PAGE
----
Friday, 28 October 2016

I, Daniel Blake
Dir: Ken Loach
Ken Loach announced his retirement in 2014 following the release of Jimmy's Hall, a film about Jimmy Gralton, leader of the Revolutionary Workers Group of the 1930s. He was 78. However, on the news that the Conservative Party had been re-elected into Government in 2015 and following their controversial 'Fit for Work' scheme that has since led to countless premature deaths and suicides, Loach declared he had another film in him, one that he felt was important to make. I, Daniel Blake is a very simplistic tale of how real people are effected by the 'Fit for Work' scheme, Britain's Employment and Support Allowance and the Support Allowance Work capability Assessment. Loach has used just a few of the many real stories he has collected from people in similar situations as an example of what people have to go through during tough times. For years, the British (mainly right-wing) media have pointed the blame for the country's financial failure at those that claim sickness and job seekers benefits, with I, Daniel Blake, Loach explores the truth of the situation, that many people who have worked all their lives and have paid their taxes, have been left without any of the benefits that they are entitled to. The Court of Human Rights have deemed the new scheme as unlawful, although the government announced they had said otherwise. The government attempted to hide the real number of those that have actually died as a result but even when it leaked, the media barely covered it. It is a stand against the bureaucracy and the cruelty that has been inflicted on the poor and hardworking by the rich and greedy. It really is that simple, it's an opinion often mocked but it is an age-old truth. I fear things have got worse and that people have become numb to other's suffering, as Loach has also said. Many have stated that I, Daniel Blake is the Cathy Come Home for the current generation and there is a lot of weight behind that. Cathy Come Home, a look at homelessness and the system, had quite the impact when it was released in 1966 and although certain aspects are different now, it is eerily similar. How sad and ridiculous is it then that Loach even had to make I, Daniel Blake, a whole half a century later. The film also tackles the issue of social housing. I've heard a lot of criticism from people who actually grew up in social housing, suggesting that beggars can't be choosers etc but, as we see in the film, people are being moved across the country to get homes they are entitled to, when years ago the waiting list was only a couple of days and it would be where you currently lived. The idea that everyone is on the take is absurd and immoral, turning our backs on each other is a product of a very sick society. The 1980s declared that 'Greed is good' but it's not, it's a sickness and it is time we worked on a cure. Comedian Dave Johns is a bit of perfect casting by Loach, his performances is direct, no nonsense and without manipulation. Hayley Squires is also fantastic, the scene whereby she refuses Daniel Blake's pity and kindness because it will weaken her is a very simple but astonishing piece of cinema. The film doesn't use emotional blackmail, it isn't deceitful or manipulative and certainly isn't sensationalist. That has never been Loach's style or approach. It's the sort of film that makes everyone angry, no matter what side of the political debate you sit on. Loach is now eighty years old, my concern is that there isn't a clear successor to his work, it is tragic that I believe there needs to be. I walked past at least seven homeless people on the walk between underground station and office this morning, this is a very real problem and bless Loach and crew for inserting it into the public's consciousness once more. The best and most important film of 2016.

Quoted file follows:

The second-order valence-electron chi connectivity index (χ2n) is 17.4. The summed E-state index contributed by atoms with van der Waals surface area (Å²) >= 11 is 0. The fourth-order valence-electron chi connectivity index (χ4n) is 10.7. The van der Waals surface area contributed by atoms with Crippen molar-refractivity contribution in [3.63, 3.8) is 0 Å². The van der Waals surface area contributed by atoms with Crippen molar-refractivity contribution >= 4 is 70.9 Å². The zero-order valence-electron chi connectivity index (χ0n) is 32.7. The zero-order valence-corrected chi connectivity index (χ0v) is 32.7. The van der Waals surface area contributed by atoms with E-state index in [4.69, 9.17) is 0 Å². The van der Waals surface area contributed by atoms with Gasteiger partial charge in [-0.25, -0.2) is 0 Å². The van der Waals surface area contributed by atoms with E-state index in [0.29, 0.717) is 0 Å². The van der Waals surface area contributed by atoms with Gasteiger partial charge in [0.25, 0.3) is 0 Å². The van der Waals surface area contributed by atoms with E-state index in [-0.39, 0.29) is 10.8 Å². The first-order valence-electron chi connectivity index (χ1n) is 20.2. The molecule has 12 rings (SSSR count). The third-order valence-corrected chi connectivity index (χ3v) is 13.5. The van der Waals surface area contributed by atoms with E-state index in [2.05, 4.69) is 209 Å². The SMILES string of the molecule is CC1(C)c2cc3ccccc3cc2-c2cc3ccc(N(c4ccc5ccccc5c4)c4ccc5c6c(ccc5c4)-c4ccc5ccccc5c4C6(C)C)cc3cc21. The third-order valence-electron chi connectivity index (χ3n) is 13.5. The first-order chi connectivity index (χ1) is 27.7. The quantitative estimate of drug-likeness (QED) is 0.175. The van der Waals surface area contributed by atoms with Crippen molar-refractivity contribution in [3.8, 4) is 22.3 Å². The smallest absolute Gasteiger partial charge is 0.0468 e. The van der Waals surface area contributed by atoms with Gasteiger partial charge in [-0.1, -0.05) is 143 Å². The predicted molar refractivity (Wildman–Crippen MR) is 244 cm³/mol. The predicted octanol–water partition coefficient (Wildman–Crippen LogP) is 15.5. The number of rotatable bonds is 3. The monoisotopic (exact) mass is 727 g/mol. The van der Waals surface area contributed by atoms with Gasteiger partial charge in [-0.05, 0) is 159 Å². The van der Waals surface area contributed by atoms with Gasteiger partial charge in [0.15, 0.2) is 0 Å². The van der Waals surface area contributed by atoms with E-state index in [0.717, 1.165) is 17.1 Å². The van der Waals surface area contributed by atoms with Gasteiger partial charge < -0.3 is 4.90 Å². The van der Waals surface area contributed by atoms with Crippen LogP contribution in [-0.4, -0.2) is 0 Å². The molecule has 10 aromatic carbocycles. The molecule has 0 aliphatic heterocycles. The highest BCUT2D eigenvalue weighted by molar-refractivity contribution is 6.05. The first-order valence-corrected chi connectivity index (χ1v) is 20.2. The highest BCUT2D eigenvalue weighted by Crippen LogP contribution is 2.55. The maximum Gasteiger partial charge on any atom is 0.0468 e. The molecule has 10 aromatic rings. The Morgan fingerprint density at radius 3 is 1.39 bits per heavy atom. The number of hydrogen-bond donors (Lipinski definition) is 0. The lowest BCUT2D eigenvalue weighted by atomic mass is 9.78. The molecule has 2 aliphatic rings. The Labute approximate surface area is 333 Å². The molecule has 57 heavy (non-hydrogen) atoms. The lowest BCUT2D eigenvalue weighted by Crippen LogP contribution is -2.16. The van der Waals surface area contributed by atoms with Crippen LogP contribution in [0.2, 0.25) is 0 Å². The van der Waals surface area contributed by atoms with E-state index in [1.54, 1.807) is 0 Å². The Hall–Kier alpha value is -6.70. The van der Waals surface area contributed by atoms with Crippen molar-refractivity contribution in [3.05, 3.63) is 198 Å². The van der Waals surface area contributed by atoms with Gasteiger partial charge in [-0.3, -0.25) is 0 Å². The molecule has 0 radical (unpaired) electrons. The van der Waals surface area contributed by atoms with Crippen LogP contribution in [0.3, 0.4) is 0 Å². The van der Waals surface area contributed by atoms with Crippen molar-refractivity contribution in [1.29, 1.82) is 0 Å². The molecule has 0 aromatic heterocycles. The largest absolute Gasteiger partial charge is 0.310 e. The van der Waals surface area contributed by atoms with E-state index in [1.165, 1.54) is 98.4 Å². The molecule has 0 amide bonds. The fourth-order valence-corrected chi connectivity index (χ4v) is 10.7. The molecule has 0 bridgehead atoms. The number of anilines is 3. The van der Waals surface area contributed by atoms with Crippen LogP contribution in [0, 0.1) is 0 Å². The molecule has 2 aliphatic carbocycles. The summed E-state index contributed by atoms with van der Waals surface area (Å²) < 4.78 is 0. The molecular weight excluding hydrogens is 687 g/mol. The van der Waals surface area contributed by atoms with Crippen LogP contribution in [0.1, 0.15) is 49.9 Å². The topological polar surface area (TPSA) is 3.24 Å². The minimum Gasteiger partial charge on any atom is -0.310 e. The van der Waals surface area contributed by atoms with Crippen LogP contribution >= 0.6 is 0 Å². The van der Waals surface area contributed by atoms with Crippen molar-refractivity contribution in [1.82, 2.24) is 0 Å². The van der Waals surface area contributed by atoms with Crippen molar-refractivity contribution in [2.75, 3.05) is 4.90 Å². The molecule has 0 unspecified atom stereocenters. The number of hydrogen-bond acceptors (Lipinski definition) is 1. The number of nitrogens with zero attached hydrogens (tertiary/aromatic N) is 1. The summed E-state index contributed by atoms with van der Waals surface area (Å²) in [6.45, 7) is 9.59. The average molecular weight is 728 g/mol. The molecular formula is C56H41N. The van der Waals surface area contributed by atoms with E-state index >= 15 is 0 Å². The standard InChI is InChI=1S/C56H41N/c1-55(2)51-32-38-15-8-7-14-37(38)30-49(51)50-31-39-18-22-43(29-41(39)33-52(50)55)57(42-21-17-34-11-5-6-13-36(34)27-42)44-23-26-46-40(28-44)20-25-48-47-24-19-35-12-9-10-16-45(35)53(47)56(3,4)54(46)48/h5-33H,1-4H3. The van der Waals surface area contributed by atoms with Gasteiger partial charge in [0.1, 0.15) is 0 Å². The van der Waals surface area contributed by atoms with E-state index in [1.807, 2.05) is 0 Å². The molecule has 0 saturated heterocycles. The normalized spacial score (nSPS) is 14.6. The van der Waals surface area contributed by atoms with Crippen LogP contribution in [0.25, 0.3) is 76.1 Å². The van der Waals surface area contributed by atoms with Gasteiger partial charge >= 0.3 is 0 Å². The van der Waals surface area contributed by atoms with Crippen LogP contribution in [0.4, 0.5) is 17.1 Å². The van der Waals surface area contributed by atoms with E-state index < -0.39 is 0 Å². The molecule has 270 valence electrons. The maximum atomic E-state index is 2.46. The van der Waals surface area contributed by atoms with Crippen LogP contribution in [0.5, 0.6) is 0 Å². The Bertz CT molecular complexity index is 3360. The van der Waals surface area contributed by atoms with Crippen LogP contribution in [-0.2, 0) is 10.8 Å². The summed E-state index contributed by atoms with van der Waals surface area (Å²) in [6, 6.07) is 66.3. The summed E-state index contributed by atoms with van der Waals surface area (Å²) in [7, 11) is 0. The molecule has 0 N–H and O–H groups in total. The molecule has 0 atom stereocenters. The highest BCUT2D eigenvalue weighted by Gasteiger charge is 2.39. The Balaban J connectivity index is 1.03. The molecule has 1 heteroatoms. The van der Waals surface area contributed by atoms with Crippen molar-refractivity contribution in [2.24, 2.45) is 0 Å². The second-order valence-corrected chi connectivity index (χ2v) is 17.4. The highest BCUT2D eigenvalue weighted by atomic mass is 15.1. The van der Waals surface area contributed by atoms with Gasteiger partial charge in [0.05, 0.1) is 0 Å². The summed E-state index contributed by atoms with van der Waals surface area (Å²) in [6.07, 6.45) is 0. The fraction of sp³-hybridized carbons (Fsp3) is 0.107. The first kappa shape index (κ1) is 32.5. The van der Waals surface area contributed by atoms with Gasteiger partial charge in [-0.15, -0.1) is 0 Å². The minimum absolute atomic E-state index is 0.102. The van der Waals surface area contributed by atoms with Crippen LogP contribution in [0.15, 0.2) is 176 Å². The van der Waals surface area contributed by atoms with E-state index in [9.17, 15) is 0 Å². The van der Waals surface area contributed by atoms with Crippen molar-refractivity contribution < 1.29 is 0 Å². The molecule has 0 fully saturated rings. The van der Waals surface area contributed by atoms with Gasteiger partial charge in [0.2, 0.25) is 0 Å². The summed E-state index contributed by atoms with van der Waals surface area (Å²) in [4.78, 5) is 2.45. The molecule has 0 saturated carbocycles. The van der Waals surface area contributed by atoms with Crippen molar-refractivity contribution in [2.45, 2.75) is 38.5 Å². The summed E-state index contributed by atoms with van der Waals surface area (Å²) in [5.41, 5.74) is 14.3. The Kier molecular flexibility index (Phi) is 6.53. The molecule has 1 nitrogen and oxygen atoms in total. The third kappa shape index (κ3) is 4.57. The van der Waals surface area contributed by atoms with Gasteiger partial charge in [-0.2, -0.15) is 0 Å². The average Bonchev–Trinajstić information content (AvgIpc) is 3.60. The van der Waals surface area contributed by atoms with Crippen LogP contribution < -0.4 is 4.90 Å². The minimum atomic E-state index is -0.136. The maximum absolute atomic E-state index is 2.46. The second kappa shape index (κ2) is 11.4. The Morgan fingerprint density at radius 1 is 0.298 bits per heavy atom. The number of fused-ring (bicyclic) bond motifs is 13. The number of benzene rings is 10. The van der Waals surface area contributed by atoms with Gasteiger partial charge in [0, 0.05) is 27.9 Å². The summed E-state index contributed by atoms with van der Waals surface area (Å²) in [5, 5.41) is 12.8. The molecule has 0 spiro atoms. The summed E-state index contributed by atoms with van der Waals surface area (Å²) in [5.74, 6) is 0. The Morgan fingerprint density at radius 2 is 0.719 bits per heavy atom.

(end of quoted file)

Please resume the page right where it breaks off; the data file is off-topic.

Thursday, 27 October 2016

Dir: Kent Jones